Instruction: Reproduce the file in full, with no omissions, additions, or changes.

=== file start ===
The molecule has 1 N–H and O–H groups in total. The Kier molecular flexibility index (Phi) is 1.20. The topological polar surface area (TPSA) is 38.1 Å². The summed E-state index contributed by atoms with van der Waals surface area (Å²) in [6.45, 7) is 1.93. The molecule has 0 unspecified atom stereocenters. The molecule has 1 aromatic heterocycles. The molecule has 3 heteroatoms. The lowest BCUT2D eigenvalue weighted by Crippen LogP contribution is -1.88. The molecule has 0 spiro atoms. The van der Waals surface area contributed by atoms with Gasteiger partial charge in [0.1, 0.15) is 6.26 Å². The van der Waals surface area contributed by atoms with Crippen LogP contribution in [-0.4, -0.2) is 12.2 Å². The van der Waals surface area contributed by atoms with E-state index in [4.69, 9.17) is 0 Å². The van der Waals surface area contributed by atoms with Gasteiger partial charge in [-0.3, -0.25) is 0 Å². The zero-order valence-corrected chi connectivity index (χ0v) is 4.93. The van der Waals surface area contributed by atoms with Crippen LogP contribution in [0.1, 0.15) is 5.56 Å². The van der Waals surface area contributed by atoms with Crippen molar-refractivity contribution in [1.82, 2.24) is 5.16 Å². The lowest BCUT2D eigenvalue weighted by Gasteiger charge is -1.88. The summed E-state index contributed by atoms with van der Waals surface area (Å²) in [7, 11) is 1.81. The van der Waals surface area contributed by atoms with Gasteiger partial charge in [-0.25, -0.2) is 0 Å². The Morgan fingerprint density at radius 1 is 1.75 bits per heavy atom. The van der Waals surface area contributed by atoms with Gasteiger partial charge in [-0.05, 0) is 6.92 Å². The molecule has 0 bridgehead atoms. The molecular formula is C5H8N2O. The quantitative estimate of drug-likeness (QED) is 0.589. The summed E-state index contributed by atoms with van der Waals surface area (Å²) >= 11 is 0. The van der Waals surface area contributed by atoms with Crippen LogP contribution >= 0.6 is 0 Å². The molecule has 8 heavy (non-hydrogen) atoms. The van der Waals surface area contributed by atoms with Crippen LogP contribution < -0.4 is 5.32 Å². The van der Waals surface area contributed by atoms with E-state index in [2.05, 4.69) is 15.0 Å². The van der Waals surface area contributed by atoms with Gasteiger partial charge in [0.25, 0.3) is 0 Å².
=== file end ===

The molecule has 1 N–H and O–H groups in total. The Kier molecular flexibility index (Phi) is 1.20. The topological polar surface area (TPSA) is 38.1 Å². The summed E-state index contributed by atoms with van der Waals surface area (Å²) in [6.45, 7) is 1.93. The molecule has 0 unspecified atom stereocenters. The molecule has 1 aromatic heterocycles. The molecule has 3 heteroatoms. The lowest BCUT2D eigenvalue weighted by Crippen LogP contribution is -1.88. The molecule has 0 spiro atoms. The van der Waals surface area contributed by atoms with Gasteiger partial charge in [0.1, 0.15) is 6.26 Å². The van der Waals surface area contributed by atoms with Crippen LogP contribution in [-0.4, -0.2) is 12.2 Å². The van der Waals surface area contributed by atoms with E-state index in [4.69, 9.17) is 0 Å². The van der Waals surface area contributed by atoms with Gasteiger partial charge in [-0.3, -0.25) is 0 Å². The zero-order valence-corrected chi connectivity index (χ0v) is 4.93. The van der Waals surface area contributed by atoms with Crippen LogP contribution in [0.1, 0.15) is 5.56 Å². The van der Waals surface area contributed by atoms with Crippen molar-refractivity contribution in [1.82, 2.24) is 5.16 Å². The lowest BCUT2D eigenvalue weighted by Gasteiger charge is -1.88. The summed E-state index contributed by atoms with van der Waals surface area (Å²) in [7, 11) is 1.81. The van der Waals surface area contributed by atoms with Gasteiger partial charge in [-0.25, -0.2) is 0 Å². The Morgan fingerprint density at radius 1 is 1.75 bits per heavy atom. The van der Waals surface area contributed by atoms with Gasteiger partial charge in [-0.05, 0) is 6.92 Å². The molecule has 0 bridgehead atoms. The molecular formula is C5H8N2O. The quantitative estimate of drug-likeness (QED) is 0.589. The summed E-state index contributed by atoms with van der Waals surface area (Å²) >= 11 is 0. The van der Waals surface area contributed by atoms with Crippen LogP contribution >= 0.6 is 0 Å². The molecule has 8 heavy (non-hydrogen) atoms. The van der Waals surface area contributed by atoms with Crippen LogP contribution < -0.4 is 5.32 Å². The van der Waals surface area contributed by atoms with E-state index in [2.05, 4.69) is 15.0 Å². The van der Waals surface area contributed by atoms with Gasteiger partial charge in [0.25, 0.3) is 0 Å².